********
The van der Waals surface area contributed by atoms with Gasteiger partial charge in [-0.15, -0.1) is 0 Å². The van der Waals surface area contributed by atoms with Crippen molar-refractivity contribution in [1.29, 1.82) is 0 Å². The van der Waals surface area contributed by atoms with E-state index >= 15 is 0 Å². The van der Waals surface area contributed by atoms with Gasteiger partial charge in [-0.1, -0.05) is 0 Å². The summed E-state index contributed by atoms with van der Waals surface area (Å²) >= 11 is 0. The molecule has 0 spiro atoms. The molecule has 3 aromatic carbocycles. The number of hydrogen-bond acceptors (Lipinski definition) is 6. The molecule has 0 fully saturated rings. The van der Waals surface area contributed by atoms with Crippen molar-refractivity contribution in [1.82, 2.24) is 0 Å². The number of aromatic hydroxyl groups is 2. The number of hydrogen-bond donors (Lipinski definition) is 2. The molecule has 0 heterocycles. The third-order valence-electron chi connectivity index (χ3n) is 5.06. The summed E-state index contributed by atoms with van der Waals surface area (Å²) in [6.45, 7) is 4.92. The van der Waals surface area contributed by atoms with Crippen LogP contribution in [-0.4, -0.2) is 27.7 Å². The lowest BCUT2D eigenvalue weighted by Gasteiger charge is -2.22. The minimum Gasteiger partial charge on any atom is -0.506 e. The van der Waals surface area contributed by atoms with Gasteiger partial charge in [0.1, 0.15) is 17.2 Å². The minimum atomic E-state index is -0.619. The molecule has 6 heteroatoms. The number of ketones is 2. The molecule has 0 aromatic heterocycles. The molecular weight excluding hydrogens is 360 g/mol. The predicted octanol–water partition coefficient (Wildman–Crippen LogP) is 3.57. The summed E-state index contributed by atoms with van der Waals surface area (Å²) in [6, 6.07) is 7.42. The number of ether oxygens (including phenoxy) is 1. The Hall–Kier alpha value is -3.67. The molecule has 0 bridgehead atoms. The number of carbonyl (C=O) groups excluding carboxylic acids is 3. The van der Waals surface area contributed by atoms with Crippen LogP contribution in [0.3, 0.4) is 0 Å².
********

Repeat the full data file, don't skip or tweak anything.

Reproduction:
The van der Waals surface area contributed by atoms with Gasteiger partial charge in [-0.15, -0.1) is 0 Å². The van der Waals surface area contributed by atoms with Crippen molar-refractivity contribution in [1.29, 1.82) is 0 Å². The van der Waals surface area contributed by atoms with E-state index >= 15 is 0 Å². The van der Waals surface area contributed by atoms with Gasteiger partial charge in [-0.1, -0.05) is 0 Å². The summed E-state index contributed by atoms with van der Waals surface area (Å²) >= 11 is 0. The molecule has 0 spiro atoms. The molecule has 3 aromatic carbocycles. The number of hydrogen-bond acceptors (Lipinski definition) is 6. The molecule has 0 fully saturated rings. The van der Waals surface area contributed by atoms with Crippen molar-refractivity contribution in [1.82, 2.24) is 0 Å². The number of aromatic hydroxyl groups is 2. The number of hydrogen-bond donors (Lipinski definition) is 2. The molecule has 0 heterocycles. The third-order valence-electron chi connectivity index (χ3n) is 5.06. The summed E-state index contributed by atoms with van der Waals surface area (Å²) in [6.45, 7) is 4.92. The van der Waals surface area contributed by atoms with Crippen LogP contribution in [-0.4, -0.2) is 27.7 Å². The lowest BCUT2D eigenvalue weighted by Gasteiger charge is -2.22. The minimum Gasteiger partial charge on any atom is -0.506 e. The van der Waals surface area contributed by atoms with Gasteiger partial charge in [0.1, 0.15) is 17.2 Å². The minimum atomic E-state index is -0.619. The molecule has 6 heteroatoms. The number of ketones is 2. The molecule has 0 aromatic heterocycles. The molecular weight excluding hydrogens is 360 g/mol. The predicted octanol–water partition coefficient (Wildman–Crippen LogP) is 3.57. The summed E-state index contributed by atoms with van der Waals surface area (Å²) in [6, 6.07) is 7.42. The number of ether oxygens (including phenoxy) is 1. The Hall–Kier alpha value is -3.67. The molecule has 0 bridgehead atoms. The number of carbonyl (C=O) groups excluding carboxylic acids is 3. The van der Waals surface area contributed by atoms with Crippen LogP contribution in [0.3, 0.4) is 0 Å².